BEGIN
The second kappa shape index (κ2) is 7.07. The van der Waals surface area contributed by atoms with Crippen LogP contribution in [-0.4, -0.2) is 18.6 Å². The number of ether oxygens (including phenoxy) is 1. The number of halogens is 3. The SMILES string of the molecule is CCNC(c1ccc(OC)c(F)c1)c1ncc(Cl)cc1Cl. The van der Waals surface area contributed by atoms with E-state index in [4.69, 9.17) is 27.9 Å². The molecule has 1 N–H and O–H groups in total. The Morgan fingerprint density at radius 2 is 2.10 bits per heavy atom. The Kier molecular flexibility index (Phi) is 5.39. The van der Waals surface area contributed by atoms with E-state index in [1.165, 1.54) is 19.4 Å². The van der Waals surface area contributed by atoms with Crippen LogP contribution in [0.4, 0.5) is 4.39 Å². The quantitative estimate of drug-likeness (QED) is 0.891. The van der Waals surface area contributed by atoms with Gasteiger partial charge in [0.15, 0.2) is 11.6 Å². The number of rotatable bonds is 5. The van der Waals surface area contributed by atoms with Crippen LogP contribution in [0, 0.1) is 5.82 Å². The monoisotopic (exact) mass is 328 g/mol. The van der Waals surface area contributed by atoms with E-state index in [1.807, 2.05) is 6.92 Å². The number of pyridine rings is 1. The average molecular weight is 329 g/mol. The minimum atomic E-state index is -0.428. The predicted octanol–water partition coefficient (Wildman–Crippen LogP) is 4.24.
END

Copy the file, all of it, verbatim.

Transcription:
The second kappa shape index (κ2) is 7.07. The van der Waals surface area contributed by atoms with Crippen LogP contribution in [-0.4, -0.2) is 18.6 Å². The number of ether oxygens (including phenoxy) is 1. The number of halogens is 3. The SMILES string of the molecule is CCNC(c1ccc(OC)c(F)c1)c1ncc(Cl)cc1Cl. The van der Waals surface area contributed by atoms with E-state index in [4.69, 9.17) is 27.9 Å². The molecule has 1 N–H and O–H groups in total. The Morgan fingerprint density at radius 2 is 2.10 bits per heavy atom. The Kier molecular flexibility index (Phi) is 5.39. The van der Waals surface area contributed by atoms with E-state index in [1.165, 1.54) is 19.4 Å². The van der Waals surface area contributed by atoms with Crippen LogP contribution in [0.4, 0.5) is 4.39 Å². The quantitative estimate of drug-likeness (QED) is 0.891. The van der Waals surface area contributed by atoms with Gasteiger partial charge in [0.15, 0.2) is 11.6 Å². The number of rotatable bonds is 5. The van der Waals surface area contributed by atoms with Crippen LogP contribution in [0, 0.1) is 5.82 Å². The monoisotopic (exact) mass is 328 g/mol. The van der Waals surface area contributed by atoms with E-state index in [1.807, 2.05) is 6.92 Å². The number of pyridine rings is 1. The average molecular weight is 329 g/mol. The minimum atomic E-state index is -0.428. The predicted octanol–water partition coefficient (Wildman–Crippen LogP) is 4.24.